Ozu was considered as the most stubborn among the era’s Japanese directors (which includes masters like Kenji Mizoguchi and Hiroshi Shimizu) for resisting as long as he could to direct talkies. Critics felt that after the 1932 silent classic “I Was Born, But…” Ozu’s artistry was slowly declining. In the book ‘Cinema of Yasujiro Ozu’ (by Woojeong Joo), however, it is mentioned that Ozu’s obstinance wasn’t like that of Charles Chaplin (who made his first talkie only in 1940) but due to the promise he gave to his then regular cinematographer Hideo Shigehara. Shigehara was developing his own sound system at the time and Ozu has promised to make his first talkie film only after the system’s completion. Ozu had made The Only Son with a good understanding of the strengths inherent in the talkie form. He didn’t often go for close-ups to portray the characters’ regret, and rather let the characters’ surroundings (the thumping sound from Tokyo factory or the sounds of loom machine in Shinshu) to register their dissatisfied position.
Ozu’s mise-en-scene portrays Tokyo as an urban wasteland as the initial low-angle shots of tall buildings in the affluent districts of the city succeeds with sprawling urban peripheries, which offers an entirely different image of the idealized Tokyo. The recurring shots of washing lines and smoke chimneys establish the peripheral nature of the place, where progression seems to be very limited. Nevertheless, it’s not just the cityscape, but Ozu indicts the whole rapid industrialization process that creates breaches in the family set-up. While in 1923 Tsune works the looms, in 1936 she is reduced to scrubbing floors, since the machines have become sophisticated and are operated by workforce consisting of young women. The reasons for her financial burden (which she confides to her son earlier) are subtly yet painfully evoked in these final shots of the woman scrubbing the floor and resting outside.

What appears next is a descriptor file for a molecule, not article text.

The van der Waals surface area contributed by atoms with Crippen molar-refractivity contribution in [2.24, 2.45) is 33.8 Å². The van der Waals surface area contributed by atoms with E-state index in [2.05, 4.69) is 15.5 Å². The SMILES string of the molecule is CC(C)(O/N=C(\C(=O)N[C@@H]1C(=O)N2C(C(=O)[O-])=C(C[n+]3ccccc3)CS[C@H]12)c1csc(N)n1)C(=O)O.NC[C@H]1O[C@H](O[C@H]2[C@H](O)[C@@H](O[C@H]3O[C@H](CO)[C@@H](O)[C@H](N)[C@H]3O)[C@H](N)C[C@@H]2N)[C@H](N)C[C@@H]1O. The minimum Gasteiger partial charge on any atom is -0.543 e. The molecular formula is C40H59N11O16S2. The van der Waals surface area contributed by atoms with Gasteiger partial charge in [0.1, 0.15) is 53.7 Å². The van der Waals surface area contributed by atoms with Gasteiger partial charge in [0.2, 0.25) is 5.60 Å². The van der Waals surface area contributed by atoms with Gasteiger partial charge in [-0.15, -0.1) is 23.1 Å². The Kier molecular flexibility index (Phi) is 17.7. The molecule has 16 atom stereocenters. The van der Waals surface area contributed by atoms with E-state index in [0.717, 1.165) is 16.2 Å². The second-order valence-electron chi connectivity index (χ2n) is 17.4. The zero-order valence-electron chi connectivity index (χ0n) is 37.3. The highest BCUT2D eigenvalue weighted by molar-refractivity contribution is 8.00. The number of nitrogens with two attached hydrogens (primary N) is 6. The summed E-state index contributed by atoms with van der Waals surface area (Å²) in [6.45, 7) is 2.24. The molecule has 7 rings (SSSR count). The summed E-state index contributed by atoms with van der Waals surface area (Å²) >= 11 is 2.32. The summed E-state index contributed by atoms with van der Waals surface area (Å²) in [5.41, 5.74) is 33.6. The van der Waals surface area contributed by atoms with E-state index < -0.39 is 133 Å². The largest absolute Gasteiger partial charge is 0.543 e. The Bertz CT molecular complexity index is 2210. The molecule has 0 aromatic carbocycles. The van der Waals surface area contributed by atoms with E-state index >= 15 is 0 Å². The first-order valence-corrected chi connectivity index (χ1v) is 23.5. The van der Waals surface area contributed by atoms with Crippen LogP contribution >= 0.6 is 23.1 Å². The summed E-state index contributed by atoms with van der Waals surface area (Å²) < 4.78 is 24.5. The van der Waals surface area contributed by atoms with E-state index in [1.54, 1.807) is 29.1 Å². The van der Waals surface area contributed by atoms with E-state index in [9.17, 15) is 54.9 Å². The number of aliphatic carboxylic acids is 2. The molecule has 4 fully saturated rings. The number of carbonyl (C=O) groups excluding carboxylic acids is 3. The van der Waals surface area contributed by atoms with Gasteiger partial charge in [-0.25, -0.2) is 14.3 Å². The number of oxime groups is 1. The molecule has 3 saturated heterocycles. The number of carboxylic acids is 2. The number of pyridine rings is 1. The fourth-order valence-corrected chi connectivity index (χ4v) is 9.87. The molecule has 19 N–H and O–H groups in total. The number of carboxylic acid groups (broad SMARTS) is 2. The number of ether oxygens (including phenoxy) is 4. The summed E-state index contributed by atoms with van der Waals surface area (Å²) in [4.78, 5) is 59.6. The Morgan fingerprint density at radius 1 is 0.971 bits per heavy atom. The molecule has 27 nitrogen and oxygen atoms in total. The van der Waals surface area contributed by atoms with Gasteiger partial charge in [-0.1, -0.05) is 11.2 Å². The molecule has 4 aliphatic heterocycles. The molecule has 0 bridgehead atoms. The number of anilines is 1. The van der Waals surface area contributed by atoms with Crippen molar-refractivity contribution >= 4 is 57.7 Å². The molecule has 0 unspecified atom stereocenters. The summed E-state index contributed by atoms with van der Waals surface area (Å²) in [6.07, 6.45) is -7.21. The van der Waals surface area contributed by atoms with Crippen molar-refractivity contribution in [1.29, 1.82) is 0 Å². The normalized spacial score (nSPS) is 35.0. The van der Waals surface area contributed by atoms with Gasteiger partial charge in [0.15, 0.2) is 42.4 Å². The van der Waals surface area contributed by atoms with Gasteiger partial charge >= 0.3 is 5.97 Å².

Ozu also suggests the promise of modernity in the earlier 1923 set-up (a nation that’s trying to fully break from its feudal past) through the teacher character. Ookubo, played by Chishu Ryu, is shown as a symbol of the ambitious urban salary-man. The severe economic depression of the mid-1930s, however, reduces Mr. Ookubo to do odd jobs who is further pressured by having ‘blessed’ with four children. Ryosuke sees his possible future-self in his former teacher’s predicament.
Ozu’s works are steeped in ambiguity and are devoid of cheap moralization. The mother (Tsune) appreciates her son’s (Ryosuke) benevolence, although she’s fully aware that moral perfection alone couldn’t feed himself or his family. The characters do go through emotional arcs in the narrative, but they are not magically transformed by it. The weight of personal disappointments and truth of their realities haunt them despite inherently holding back a sense of optimism (such is the nature of life). Eventually, it is Ozu’s nuanced stylistic elements that retain a sense of beauty and charm regardless of the heavy emotions in play. The film-maker’s pure humanist vision always provides us the much-needed solace to confront the void and ennui of everyday life.